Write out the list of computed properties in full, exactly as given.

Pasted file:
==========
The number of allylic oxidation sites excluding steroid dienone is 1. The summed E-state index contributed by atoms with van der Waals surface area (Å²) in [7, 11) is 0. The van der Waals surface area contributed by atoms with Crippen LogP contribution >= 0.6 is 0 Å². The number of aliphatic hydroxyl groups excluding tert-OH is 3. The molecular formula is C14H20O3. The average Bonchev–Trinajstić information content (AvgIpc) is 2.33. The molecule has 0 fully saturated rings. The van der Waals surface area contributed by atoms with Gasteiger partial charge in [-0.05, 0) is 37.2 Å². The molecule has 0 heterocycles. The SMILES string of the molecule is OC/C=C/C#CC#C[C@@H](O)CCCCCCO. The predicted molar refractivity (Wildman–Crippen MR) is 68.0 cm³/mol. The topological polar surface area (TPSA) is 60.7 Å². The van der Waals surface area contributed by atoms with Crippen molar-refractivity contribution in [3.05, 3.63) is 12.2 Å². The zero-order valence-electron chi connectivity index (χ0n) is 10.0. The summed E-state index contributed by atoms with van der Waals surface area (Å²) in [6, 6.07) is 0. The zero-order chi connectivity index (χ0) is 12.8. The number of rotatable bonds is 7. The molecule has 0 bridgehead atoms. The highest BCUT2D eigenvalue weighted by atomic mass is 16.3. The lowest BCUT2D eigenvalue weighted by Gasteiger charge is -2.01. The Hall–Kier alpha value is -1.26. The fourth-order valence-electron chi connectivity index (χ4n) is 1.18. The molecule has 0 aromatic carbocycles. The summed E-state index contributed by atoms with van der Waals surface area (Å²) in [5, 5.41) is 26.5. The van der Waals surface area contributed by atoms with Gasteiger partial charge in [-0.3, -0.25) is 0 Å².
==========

The number of allylic oxidation sites excluding steroid dienone is 1. The summed E-state index contributed by atoms with van der Waals surface area (Å²) in [7, 11) is 0. The van der Waals surface area contributed by atoms with Crippen LogP contribution >= 0.6 is 0 Å². The number of aliphatic hydroxyl groups excluding tert-OH is 3. The molecular formula is C14H20O3. The average Bonchev–Trinajstić information content (AvgIpc) is 2.33. The molecule has 0 fully saturated rings. The van der Waals surface area contributed by atoms with Gasteiger partial charge in [-0.05, 0) is 37.2 Å². The molecule has 0 heterocycles. The SMILES string of the molecule is OC/C=C/C#CC#C[C@@H](O)CCCCCCO. The predicted molar refractivity (Wildman–Crippen MR) is 68.0 cm³/mol. The topological polar surface area (TPSA) is 60.7 Å². The van der Waals surface area contributed by atoms with Crippen molar-refractivity contribution in [3.05, 3.63) is 12.2 Å². The zero-order valence-electron chi connectivity index (χ0n) is 10.0. The summed E-state index contributed by atoms with van der Waals surface area (Å²) in [6, 6.07) is 0. The zero-order chi connectivity index (χ0) is 12.8. The number of rotatable bonds is 7. The molecule has 0 bridgehead atoms. The highest BCUT2D eigenvalue weighted by atomic mass is 16.3. The lowest BCUT2D eigenvalue weighted by Gasteiger charge is -2.01. The Hall–Kier alpha value is -1.26. The fourth-order valence-electron chi connectivity index (χ4n) is 1.18. The molecule has 0 aromatic carbocycles. The summed E-state index contributed by atoms with van der Waals surface area (Å²) in [5, 5.41) is 26.5. The van der Waals surface area contributed by atoms with Gasteiger partial charge in [-0.3, -0.25) is 0 Å².